I think this is one of the reasons I am so ambivalent about companies that are deciding to jump to XAML and build XAML processors while Microsoft is still trying to get their act together with Longhorn. XAML is cool -- I've worked with a couple of different iterations of it, and while I have some quibbles about the somewhat monolithic nature of the schema I have to admit that there are some very smart minds there playing with the lower level architectures. It was a good design choice (especially if they get away from the requirement of needing to pre-compile it, security be-damned) , and it may very well prove the salvation of Microsoft as their product market otherwise decays.
However, all of those companies that are jumping onto the XAML bandwagon are placing themselves at the mercy of Microsoft, and once Longhorn is released, "XAML compatible" is going to be very much suspect. Such companies may be able to play the role of Borland and maintain such alternative interpreters (as Borland did with their OWL libraries back in the eraly 1990s) but most customers who want XAML viewer/interpreters are going to want Microsoft's version, if only because all it will take is one republishing statement for Microsoft to effectively render all other versions of XAML obsolete and unrunnable. Don't think they'd do it? They'd be foolish not too. Five letters ... DRDOS.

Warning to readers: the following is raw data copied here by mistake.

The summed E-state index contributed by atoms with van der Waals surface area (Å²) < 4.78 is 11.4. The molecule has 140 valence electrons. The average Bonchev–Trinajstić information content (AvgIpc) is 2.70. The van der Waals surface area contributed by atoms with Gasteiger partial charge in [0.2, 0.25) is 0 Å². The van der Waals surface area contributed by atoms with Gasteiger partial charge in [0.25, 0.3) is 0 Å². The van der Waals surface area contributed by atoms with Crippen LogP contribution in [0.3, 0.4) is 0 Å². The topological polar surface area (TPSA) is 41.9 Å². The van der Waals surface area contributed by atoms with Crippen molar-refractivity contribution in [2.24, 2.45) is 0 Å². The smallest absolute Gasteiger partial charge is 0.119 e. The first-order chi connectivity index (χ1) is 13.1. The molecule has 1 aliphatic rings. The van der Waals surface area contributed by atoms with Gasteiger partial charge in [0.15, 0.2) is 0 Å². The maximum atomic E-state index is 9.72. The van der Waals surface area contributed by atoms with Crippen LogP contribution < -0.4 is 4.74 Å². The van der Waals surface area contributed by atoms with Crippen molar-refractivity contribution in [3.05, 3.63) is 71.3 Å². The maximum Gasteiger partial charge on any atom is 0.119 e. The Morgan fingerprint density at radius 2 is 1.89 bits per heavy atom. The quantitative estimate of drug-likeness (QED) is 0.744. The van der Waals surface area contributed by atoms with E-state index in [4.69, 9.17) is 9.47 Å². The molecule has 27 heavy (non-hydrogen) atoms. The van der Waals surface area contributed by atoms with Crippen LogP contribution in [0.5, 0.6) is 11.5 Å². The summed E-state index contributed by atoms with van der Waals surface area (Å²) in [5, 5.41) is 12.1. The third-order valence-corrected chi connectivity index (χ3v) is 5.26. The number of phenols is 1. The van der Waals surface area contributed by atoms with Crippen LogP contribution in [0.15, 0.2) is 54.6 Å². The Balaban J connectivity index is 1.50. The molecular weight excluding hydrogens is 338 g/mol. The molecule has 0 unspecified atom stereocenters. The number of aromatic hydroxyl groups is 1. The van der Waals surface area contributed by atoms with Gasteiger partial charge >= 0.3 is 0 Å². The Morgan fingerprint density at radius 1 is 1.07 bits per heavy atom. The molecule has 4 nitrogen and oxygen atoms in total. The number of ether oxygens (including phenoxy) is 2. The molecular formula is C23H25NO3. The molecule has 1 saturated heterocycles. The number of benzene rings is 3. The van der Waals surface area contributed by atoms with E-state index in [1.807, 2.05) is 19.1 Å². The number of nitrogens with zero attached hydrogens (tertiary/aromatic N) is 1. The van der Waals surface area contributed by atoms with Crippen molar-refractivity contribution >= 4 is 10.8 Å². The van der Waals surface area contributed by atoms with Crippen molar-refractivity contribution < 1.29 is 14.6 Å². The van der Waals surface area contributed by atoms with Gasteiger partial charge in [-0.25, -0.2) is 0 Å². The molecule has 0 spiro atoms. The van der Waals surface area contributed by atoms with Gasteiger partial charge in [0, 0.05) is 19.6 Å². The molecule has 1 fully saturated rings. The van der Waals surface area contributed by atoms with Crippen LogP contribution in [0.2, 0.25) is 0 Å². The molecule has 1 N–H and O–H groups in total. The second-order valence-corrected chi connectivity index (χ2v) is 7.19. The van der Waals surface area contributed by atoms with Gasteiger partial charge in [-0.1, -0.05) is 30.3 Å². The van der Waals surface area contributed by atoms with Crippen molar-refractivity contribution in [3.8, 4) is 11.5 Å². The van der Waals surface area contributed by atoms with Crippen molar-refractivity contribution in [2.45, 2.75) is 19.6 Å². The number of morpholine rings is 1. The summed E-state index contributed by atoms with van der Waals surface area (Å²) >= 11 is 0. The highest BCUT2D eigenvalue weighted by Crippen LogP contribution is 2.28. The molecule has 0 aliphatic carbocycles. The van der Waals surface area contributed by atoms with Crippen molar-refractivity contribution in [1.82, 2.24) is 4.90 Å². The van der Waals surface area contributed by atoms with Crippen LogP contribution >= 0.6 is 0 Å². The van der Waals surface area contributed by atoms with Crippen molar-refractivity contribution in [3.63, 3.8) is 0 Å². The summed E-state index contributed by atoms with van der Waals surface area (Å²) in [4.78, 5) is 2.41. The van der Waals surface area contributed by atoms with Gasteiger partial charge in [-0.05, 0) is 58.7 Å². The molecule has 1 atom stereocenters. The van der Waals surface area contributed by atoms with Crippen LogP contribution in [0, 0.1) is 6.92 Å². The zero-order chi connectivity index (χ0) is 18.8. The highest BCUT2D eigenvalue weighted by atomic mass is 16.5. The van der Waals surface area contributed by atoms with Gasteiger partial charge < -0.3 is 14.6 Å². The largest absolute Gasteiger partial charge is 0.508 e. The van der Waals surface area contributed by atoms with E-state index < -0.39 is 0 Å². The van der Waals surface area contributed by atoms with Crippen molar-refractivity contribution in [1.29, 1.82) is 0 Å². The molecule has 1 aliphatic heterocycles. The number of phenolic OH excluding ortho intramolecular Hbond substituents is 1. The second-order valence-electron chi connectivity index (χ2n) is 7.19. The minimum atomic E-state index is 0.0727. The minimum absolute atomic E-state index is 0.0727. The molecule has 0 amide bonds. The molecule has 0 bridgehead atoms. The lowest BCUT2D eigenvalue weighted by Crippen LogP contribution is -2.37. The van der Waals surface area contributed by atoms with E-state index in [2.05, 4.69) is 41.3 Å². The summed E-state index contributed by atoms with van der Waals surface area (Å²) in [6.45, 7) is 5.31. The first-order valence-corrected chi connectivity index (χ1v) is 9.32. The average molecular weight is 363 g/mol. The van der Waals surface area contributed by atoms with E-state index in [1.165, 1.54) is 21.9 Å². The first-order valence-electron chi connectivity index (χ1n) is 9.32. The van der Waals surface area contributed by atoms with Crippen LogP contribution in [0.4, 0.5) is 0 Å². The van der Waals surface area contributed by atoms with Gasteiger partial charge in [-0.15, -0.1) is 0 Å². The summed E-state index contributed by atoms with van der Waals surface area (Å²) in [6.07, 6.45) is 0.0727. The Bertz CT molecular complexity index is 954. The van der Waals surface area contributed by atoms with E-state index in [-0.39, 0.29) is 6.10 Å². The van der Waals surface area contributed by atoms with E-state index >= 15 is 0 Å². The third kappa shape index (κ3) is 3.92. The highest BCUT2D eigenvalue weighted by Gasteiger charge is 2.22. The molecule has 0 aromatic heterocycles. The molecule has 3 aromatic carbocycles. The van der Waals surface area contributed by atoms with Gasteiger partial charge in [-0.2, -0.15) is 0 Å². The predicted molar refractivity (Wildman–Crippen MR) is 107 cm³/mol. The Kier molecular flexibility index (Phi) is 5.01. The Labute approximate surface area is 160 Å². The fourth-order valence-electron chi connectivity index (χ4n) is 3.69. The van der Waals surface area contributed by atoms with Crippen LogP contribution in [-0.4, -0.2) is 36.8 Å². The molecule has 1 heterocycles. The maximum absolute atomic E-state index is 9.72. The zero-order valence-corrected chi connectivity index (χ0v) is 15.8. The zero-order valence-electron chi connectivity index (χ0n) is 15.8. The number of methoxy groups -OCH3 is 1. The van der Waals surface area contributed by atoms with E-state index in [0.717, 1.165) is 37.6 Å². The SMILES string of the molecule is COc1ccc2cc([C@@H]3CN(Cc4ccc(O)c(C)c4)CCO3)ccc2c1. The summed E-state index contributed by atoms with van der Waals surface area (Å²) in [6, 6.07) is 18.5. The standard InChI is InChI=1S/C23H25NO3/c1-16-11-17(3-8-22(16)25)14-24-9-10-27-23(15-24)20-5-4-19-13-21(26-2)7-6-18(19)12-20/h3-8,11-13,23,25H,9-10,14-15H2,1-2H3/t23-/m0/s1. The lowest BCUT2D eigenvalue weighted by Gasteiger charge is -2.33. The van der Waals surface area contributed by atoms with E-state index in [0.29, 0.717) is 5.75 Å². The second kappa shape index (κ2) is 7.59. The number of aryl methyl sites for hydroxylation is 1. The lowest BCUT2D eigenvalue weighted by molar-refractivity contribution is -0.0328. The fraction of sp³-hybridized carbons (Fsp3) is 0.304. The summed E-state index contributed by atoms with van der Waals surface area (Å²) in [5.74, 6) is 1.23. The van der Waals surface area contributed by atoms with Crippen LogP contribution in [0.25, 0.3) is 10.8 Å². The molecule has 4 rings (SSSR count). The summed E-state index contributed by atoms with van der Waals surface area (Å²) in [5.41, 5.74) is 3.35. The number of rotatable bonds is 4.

SVG and other XML standards (such as XForms) are going to have setbacks, are going to undergo multiple revisions in the face of user pressure, and are going to emerge stronger for it. Once SVG 1.2 is published, I suspect that it will be the last word on SVG proper, though binding architectures through XBL will take a couple of more years to happen. The next version of SVG (1.3 or 2.0) will be the logical jump from the 2D space to the 3D one, and it will likely involve a collision between two open standards groups that will push the completion of that process well into the 2006 time frame (just in time for Longhorn). More on that struggle lately.
However, the point I'm trying to make here is that I can reliably count on being able to use SVG 1.2 ten years from now with little or no modification, providing a great deal of stabilization that's necessary to move to the next level of abstraction on the web. Is anyone willing to bet me that XAML files generated today can still run 25 years from now the same way? That's what taking your time with the political processes involved in Open Standardization buys you, stability upon which to build the next layer of abstraction.
I welcome other people's comments on this thread here at http://metaphoricalweb.blogspot.com. I've deliberately stacked the deck here in favor or the Open Standards side, and if you feel strongly about the disadvantages of the Open Standards process compared to Close Standards (or just feel I'm full of it) feel free to let me know.